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Monday, April 27, 2009

Readings of the day

The Pyramid Saimira order is a landmark in SEBI's history. It seems to be grounded in high quality investigative work and if it survives appeal, it will put a new level of fear in the minds of the bad guys. On this, read : Palak Shah in Business Standard, and Vivek Law and Priyal Guliani in Mint.

Writing in Business Standard, Mahesh Vyas disagrees with the gloomy scenario for corporate investment, drawing on the information in the CMIE Capex database.

Writing in Business Standard, Sunil Jain reviews the fracas about Indians holding money in Switzerland. For recent research on capital movements through trade misinvoicing, see this work by Abhijit Sen Gupta, Ila Patnaik and me: slideshow, paper. While on this subject, see Somasekhar Sundaresan in Business Standard on the messy legal foundations of India's capital controls. The system of control that seeks to tie down India's capital flows is grossly out of touch with the realities of India's openness today.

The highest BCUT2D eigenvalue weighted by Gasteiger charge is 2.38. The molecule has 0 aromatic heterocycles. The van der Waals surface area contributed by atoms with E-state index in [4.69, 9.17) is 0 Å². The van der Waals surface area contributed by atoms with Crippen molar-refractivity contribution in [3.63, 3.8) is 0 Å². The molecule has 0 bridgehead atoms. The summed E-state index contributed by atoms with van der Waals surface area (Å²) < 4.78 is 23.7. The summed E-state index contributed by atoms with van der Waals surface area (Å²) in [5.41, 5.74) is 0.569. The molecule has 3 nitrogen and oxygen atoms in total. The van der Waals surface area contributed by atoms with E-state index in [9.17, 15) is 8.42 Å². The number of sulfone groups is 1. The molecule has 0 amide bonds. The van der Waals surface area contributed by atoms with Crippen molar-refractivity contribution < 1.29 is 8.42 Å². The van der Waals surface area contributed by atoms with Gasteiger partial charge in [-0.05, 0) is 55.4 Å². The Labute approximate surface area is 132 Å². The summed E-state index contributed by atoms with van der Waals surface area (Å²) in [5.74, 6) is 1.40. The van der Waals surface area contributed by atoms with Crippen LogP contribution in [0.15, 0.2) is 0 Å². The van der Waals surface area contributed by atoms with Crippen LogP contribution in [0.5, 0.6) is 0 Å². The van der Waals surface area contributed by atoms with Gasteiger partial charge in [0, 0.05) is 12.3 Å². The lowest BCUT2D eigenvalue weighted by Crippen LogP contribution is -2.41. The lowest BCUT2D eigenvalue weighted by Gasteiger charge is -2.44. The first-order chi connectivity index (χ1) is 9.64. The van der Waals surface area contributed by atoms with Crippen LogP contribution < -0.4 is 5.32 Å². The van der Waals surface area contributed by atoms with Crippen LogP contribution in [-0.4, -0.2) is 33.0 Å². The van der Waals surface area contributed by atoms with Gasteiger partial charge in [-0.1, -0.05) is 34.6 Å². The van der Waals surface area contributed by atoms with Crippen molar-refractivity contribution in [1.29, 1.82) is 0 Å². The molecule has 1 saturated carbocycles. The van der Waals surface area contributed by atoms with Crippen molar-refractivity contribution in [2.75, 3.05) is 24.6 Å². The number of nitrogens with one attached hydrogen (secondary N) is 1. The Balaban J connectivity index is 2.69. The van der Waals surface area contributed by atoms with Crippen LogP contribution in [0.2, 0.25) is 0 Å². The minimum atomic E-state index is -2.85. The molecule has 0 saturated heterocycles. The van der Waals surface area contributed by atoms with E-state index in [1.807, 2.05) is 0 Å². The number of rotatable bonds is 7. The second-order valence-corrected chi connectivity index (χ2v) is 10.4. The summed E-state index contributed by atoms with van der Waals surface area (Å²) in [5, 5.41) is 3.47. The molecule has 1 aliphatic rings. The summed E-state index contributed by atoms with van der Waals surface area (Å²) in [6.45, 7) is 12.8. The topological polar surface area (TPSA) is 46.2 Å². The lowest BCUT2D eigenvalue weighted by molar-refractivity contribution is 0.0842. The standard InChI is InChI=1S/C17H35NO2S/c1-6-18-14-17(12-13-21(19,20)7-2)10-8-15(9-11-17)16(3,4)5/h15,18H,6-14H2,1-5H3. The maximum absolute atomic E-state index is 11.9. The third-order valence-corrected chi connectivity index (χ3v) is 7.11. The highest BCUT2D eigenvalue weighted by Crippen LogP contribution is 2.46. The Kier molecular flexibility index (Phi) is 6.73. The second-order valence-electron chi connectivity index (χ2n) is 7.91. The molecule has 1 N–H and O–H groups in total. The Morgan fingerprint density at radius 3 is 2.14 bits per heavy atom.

1. Ajay,
    Do you have any thoughts on this matter:

    It has now become somewhat clear to any reader that thinks beyond the print a bit, that Satyam was a black money converting laundry machine for various Hyderabad politicians.

    Question: could there be other companies doing the same? Software is notoriously hard to audit. no export invoices etc. all vaporware (software). Maybe wireless telephony (eg artel, spice etc) could be in the same boat?

  2. i think it is matter of concern that how the Indian money in Swiss account.

  3. really there are lots of problem in maintaining the money.there should be legal control of money transfer from india.


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